Copyright (c) 2017 by Randall R. Peterson ALL RIGHTS RESERVED This is a work of fiction. All persons, locations and actions are from the author's imagination or have been used in a fictitious manner.
By R. Peterson
June Swafford turned off the television as soon as the end credits for The Lawrence Welk Show rolled. The program was of course a re-run but it brought back delightful memories. She and Elmo had often danced in the living room along with Bobby Burgess and Cissy King or while the Lennon Sisters sang. In the distance dark clouds rumbled as she closed and locked the front door, probably a storm brewing in the mountains above Motha Forest and set to fall on Comanche County during the night. It was a good thing the cows were in the barn and the chickens had been fed earlier. A tear stung the corner of her eyes when she said goodnight to Elmo’s picture propped on the top shelf of the bookcase just before she started up the stairs to her bedroom. He was too young to have died of a heart attack at age fifty-nine.
June awakened from a dream in which she was riding in a hay wagon with a group of other sixteen year old girls, they were going to a Christmas party at the Comanche County school house. Elmo was singing Somewhere My Love before he began to pound on the door. “Let me in woman. You promised me the next dance!” He’d of course been to Bingo and hadn’t gotten home until after dark … must have forgotten his key. He sounded drunk. She bet every beer in his bag was gone and hoped there would be at least one prize.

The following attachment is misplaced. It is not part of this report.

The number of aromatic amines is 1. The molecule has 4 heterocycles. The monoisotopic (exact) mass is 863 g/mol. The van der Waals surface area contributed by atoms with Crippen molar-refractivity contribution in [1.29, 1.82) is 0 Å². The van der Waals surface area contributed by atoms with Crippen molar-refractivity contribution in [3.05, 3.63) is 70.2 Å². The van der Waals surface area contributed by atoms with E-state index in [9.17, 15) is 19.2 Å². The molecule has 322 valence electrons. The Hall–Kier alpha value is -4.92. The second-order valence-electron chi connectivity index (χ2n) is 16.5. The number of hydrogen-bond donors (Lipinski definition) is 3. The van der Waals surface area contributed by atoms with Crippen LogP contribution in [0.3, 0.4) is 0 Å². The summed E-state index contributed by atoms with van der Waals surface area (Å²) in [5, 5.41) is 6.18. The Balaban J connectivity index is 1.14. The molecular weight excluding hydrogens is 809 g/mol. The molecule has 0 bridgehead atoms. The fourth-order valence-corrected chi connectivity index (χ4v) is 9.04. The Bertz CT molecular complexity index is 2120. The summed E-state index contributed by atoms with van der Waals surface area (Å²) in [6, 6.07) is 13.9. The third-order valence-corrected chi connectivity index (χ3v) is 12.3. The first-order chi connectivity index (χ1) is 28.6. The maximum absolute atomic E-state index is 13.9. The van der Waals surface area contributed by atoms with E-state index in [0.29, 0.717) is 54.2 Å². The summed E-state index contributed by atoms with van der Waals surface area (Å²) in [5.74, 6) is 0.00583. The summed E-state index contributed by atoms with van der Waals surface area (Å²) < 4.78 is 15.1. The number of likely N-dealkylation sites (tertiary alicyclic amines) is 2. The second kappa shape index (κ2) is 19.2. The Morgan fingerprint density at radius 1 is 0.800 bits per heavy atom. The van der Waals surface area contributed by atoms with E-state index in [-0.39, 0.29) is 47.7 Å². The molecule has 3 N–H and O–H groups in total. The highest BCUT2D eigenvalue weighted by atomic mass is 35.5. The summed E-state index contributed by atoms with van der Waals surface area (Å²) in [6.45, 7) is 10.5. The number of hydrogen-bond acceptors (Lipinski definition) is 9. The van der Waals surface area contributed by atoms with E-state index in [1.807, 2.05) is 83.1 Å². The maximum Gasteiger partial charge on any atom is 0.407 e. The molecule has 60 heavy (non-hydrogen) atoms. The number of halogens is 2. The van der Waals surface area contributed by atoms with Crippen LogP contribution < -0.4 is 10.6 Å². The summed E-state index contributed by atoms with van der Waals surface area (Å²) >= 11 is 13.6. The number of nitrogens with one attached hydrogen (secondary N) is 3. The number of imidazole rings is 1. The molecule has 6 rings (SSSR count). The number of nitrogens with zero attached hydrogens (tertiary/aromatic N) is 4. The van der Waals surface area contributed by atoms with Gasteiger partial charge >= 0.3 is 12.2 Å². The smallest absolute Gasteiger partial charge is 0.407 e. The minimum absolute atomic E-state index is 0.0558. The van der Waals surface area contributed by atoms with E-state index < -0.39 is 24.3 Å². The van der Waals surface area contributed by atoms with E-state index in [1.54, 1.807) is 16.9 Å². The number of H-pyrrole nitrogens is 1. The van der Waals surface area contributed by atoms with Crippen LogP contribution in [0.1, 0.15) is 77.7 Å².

Still half wrapped in her dream, she slid open the bedroom window and called down. “You know where the spare key is you noisy old fool. Are you trying to wake up the neighbors or just Hicks?” It wasn’t until she heard him pull the lid off the milk can and then open the front door that full consciousness kicked in: Elmo was dead. She turned on the lamp next to the bed and stared intently at nothing.
He dropped something heavy on the kitchen floor and it fell with a loud thump that shook the house. Her breathing came in quick ragged gasps. She could hear him as he turned the water on at the sink and washed his hands. Next footsteps started up the stairs and the bed began to shake along with her arms and legs. This can’t be happening! Her mind continued to slap her - trying to make her wake up. I was at his funeral. I stood in Black Rose Cemetery and watched as that six-thousand, seven-hundred and eighty-five dollar coffin … “Would you want your loved one resting for eternity in anything less?” Egbert Callahan had insinuated. …was lowered into the ground and covered with dirt. She could hear Elmo’s footsteps on the landing now. There was a smell like damp ground plowed for the first time. She thought about jumping out of bed sliding the dresser in front of the door, anything to stop whoever or whatever was in her house. It couldn’t be her loving husband returned to life even as much as she wished it could be. He had been dead for over nine years. Her pulse revved like an old tractor with a broken piston. “Did you win anything?” Her voice sounded like gravel sliding to the bottom of a well but it was the only way she could keep from screaming. She was shaking so bad her teeth were chattering against each other.
“Not a damn thing!” His voice suddenly sounded low and ugly the way it had when Fred Hicks had driven a steel pipe into their hay field and irreparably damaged their swather (windrower) during hay season because Elmo refused to sell him, ridiculously cheap, forty acres of rich ground that bordered his rock and weed patch.
June watched the knob on the door turn as the light in the room dimmed but she was gone before the door opened - off to join her beloved Elmo in the next world.